If you’re feeling spiritual, join the early morning yoga class, where no matter your level of expertise, trained instructors will guide you to a state of peaceful Zen rapture. [Be sure to peek if they ask you to close your eyes for a 3-minute meditation. At our class, once everyone's eyes were shut, the instructor turned around, whipped out his iPhone and started texting like a crazy person. Or tweeting. Or answering mail. I couldn't tell and didn't care. I finally stopped resenting him for making my body hurt and felt more at one with his energy than I had during any of the stretches.]
Club Med’s goal is to give you the vacation of your dreams so you and your kids will come back again and again for years to come. [It was the vacation of our dreams. It was pretty much perfect, which is why we'd never sully the memory by coming back with our kids. Until there's a vaccine for hormones or being six. Or they're in their thirties and offer to pay for the trip. Because from here on out we're only doing freebies. Though not on Club Med. I'm pretty sure they won't be inviting us back.]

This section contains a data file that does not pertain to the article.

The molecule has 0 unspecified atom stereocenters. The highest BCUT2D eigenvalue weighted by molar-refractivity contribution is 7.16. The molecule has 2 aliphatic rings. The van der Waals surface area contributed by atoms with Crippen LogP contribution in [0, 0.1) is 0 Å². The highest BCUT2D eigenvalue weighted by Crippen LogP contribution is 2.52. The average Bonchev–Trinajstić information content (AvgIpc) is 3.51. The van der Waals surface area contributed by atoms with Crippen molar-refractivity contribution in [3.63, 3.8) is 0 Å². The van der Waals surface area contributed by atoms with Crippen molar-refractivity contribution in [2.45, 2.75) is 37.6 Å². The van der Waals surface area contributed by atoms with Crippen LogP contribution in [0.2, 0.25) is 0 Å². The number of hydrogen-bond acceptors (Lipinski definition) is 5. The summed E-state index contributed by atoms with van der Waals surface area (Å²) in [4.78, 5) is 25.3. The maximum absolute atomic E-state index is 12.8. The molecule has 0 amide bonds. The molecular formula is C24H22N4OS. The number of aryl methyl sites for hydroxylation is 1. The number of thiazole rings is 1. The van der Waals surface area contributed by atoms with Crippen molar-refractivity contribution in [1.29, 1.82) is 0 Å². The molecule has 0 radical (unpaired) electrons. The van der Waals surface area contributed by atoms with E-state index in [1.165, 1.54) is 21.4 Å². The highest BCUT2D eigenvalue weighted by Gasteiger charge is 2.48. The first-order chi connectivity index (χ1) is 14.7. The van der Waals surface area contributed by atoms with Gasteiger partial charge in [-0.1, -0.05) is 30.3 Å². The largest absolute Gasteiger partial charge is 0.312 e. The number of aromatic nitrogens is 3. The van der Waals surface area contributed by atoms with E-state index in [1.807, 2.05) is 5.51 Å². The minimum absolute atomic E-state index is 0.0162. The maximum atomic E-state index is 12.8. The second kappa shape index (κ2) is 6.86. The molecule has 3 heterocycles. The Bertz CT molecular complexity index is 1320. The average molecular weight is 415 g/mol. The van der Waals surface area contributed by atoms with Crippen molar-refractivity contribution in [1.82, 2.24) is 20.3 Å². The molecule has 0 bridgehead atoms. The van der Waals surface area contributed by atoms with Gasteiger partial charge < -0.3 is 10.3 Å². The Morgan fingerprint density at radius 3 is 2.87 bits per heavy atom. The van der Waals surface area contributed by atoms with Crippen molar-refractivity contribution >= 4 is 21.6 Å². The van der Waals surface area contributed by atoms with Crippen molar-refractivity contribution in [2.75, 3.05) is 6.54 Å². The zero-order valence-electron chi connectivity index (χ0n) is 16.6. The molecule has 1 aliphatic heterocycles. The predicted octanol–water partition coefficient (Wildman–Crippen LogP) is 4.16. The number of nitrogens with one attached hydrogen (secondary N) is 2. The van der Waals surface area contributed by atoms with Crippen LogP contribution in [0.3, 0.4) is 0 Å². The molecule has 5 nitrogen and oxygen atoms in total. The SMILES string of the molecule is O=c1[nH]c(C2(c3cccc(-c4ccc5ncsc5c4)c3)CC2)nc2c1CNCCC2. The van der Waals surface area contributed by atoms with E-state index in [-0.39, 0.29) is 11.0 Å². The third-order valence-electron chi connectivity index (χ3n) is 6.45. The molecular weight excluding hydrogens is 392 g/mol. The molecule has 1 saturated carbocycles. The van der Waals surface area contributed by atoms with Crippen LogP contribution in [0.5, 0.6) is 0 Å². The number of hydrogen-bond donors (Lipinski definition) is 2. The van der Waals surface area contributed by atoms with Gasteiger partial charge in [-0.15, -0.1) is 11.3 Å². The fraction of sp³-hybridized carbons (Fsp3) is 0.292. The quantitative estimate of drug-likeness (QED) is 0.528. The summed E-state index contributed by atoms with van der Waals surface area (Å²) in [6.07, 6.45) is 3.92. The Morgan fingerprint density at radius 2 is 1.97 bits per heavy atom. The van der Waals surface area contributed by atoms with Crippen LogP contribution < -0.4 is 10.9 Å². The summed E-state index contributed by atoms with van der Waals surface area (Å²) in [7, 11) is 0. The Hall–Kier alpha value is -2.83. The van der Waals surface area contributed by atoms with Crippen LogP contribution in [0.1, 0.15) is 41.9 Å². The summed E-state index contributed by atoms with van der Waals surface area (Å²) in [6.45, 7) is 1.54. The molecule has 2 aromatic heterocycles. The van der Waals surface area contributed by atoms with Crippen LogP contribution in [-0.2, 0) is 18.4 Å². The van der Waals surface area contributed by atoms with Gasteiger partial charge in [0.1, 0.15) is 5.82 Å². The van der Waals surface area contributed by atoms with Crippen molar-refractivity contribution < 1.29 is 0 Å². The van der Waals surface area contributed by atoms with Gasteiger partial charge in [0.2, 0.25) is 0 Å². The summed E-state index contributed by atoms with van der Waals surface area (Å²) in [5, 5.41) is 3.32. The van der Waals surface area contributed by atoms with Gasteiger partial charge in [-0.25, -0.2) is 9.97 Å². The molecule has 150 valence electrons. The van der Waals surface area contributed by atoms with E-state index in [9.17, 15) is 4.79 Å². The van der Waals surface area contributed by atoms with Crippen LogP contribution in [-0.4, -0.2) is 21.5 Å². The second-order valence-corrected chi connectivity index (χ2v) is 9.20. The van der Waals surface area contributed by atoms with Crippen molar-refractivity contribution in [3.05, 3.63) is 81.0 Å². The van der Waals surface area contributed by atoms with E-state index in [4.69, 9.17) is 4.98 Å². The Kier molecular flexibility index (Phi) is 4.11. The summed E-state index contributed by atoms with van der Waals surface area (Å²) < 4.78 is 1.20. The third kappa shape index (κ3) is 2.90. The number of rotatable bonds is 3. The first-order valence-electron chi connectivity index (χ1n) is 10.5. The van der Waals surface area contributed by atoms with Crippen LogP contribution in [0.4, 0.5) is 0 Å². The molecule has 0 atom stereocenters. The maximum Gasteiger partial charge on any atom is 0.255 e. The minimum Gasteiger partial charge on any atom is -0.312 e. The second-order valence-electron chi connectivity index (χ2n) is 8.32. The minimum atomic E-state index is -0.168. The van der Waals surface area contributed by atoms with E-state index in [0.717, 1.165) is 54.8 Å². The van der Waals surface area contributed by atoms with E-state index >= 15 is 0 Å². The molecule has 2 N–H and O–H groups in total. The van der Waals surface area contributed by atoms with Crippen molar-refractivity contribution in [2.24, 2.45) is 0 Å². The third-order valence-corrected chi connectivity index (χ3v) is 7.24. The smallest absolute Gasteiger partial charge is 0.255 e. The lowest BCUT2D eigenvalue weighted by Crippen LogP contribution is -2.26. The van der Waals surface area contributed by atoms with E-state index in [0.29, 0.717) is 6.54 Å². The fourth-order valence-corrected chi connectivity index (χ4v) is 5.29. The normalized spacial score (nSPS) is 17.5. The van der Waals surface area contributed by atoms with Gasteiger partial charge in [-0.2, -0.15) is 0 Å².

William Lucas Walker is an Emmy Award-winning writer and producer whose television credits include Frasier, Will & Grace and Roseanne. He co-created the critically-acclaimed Showtime comedy The Chris Isaak Show. Bill and his husband Kelly are the parents of Elizabeth and James, born in 2001 and 2005. The children were gratified by the legal marriage of their parents in 2008, an event that rescued them from a life of ruinous bastardry.
Spilled Milk chronicles Bill’s adventures in Daddyland. The first recurring humor column by a gay parent to appear in a mainstream American publication, Spilled Milk has regularly landed on the front page of The Huffington Post. Since its debut, the column’s crossover appeal has also earned it Featured Blog status in a number of HuffPo sections, including Politics, Comedy and Parenting.